1. Knowledge of the business
2. Strategic business acumen
3. Mastery in HR practices, particularly in organizational development
4. Capabilities as a change agent and an internal consultant
5. Individual credibility and instrumentality
6. Capability for managing strategic performance management
Strategic HRM has the following four meanings:
1. SHRM involves the use of planning in order to establish a strategic link between the HR systems and the goals and objectives of the organization.
2. SHRM involves a coherent approach to ensure the design and management of the HR systems based on an employment policy and manpower strategy
3. SHRM involves the matching of HRM activities and policies to the business strategy
4. SHRM aims to consider people of the organization as the ‘strategic resource’ for the achievement of ‘competitive advantage’ for the organization.
Hence it is evident that SHRM is a process that involves:
1. Integrating HR into the Strategic Planning Process of the organization.
2. Aligning HR practices to business strategy and to one another.
3. Developing a partnership between the strategic thinkers of the organization along with the line management so that the organizational HR programmes could meet real life business needs and challenges.
4. Internally transforming of HR structure and staff according to the needs of the business.
5. Enhancing the overall HR and administrative efficiency.
6. Assessing the bottom-line impact of the HR activities in organizational performance improvement.
Hence an organization’s HR policies and practices must fit with its business strategy so as to constantly meet the challenges of its competitive business environment.
The concept of such integration has three aspects:
1. The linking of the HR policies and practices with the strategic management process of the organization
2. The internalization of the importance of HR on the part of line managers
3. The integration of the workforce into the organization so as to foster whole hearted commitment or an ‘identity of interest’ for the strategic goals.
Strategic Human Resource Management Tools:
In an organization, managers may use different strategic HRM tools. However, three tools are more common- strategy map, scorecard, and digital dashboard.
1. Strategy Map:
Strategic map is a diagram that presents summarized chain of activities which contribute to achievement of an organization’s strategic objectives. It also shows how the organization can create value by linking these activities based on their contributions to organizational objectives.
Based on strategy map, each department (individual also) can measure its contribution to achieve strategic objectives of the organization. This is true for HR department too. For example, if an organization wants to compete on the basis of offering innovative products, it has to put more emphasis on research and development.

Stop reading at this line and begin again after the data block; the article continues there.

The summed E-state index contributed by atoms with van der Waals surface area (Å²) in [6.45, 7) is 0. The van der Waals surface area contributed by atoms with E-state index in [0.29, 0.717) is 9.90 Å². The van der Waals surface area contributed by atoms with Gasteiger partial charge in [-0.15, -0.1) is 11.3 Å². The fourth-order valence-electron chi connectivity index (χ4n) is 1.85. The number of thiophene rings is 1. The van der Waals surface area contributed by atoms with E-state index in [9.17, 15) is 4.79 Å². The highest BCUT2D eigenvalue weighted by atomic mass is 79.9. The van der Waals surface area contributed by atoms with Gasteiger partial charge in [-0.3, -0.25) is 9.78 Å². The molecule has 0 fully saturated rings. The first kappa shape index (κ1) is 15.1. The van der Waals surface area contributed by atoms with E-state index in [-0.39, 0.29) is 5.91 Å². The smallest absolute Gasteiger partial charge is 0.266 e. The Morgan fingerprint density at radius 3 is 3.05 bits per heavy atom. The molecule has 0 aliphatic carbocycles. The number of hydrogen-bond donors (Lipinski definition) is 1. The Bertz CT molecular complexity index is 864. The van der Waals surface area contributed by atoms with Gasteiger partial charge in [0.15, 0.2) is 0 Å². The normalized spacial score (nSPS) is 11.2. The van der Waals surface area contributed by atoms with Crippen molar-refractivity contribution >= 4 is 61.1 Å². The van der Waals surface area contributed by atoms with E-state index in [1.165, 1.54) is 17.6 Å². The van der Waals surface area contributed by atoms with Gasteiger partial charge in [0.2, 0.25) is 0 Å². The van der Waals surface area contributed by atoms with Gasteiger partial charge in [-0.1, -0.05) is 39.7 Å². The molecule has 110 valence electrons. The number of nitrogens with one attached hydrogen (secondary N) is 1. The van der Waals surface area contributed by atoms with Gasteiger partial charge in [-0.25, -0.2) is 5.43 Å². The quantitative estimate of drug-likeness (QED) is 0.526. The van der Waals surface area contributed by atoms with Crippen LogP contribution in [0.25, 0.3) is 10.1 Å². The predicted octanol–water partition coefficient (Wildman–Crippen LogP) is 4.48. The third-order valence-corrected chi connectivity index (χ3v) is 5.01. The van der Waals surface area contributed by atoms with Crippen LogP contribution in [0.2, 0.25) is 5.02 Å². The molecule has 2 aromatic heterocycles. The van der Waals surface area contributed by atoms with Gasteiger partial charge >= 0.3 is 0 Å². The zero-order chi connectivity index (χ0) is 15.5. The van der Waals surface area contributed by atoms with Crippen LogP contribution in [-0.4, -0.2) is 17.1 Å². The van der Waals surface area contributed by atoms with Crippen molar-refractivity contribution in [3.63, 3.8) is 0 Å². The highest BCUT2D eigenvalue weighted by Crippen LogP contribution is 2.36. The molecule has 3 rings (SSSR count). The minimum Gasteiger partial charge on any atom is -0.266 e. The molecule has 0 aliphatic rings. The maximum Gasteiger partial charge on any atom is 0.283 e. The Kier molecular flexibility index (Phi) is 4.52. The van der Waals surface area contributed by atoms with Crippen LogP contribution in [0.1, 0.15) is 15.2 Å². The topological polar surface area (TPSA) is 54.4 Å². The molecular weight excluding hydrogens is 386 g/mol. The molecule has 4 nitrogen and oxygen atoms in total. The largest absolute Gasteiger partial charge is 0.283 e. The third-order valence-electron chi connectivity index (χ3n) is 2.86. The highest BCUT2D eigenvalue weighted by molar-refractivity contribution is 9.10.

Its implication for HR department is that it has to identify skill sets and attitudes of employees relevant for offering innovative products and taking steps in this direction.
2. HR Scorecard:
In general, scorecard is the report that gives information about the status, condition, or success of someone or something. HR Scorecard reports the HR measures that are strategically relevant for business strategy and HR strategy. HR scorecard draws heavily from balanced scorecard proposed by Kaplan and Norton.
Balanced scorecard measures an organization’s activities in terms of its vision and strategies to give managers a comprehensive view of the performance of the organization. It integrates financial, customer, internal business processes, and learning and growth perspectives with organizational vision and strategies.
HR departments typically measure elements that are measurable such as hiring times for filling organizational positions, employee turnover rates, workers’ compensation-related issues due to injuries, etc. Such an approach fails to address an HR department’s contribution to organizational objectives.
HR scorecard attempts to provide HR measurements that are significant for implementing business strategy. Thus, it helps HR personnel to put more emphasis on those HR activities which are critical for implementing business strategy.
HR scorecard process includes- (i) identifying the critical deliverables for human resources, (ii) identifying human resource customers (departments of the organization and external agencies), (iii) defining HR activities that provide deliverables like high-talent staffing or employee-retention initiatives, etc., and conducting cost-benefit analyses of deliverables.
3. Digital Dashboard:
A digital dashboard is an electronic interface used to acquire and consolidate data across an organization. A digital dashboard provides in-depth business analysis, while providing a real-time snapshot of department productivity, trends and activities, key performance indicators, etc., on managers’ computers. Thus, HR manager can get HR-related information on real-time basis and take the required actions well in time.
Meaning of Strategic Human Resource Management – SHRM in Today’s Context
SHRM is all about the harnessing of the intellectual capacity of the organizations, attracting them and keeping the best people by adequate reward system and performance appraisal. It is also about enhancing skills in order to accelerate performance.
It can be argued that the successful exploitation of technology in a dynamic environment depends crucially upon a skill base capable of identifying opportunities for, and managing technological development.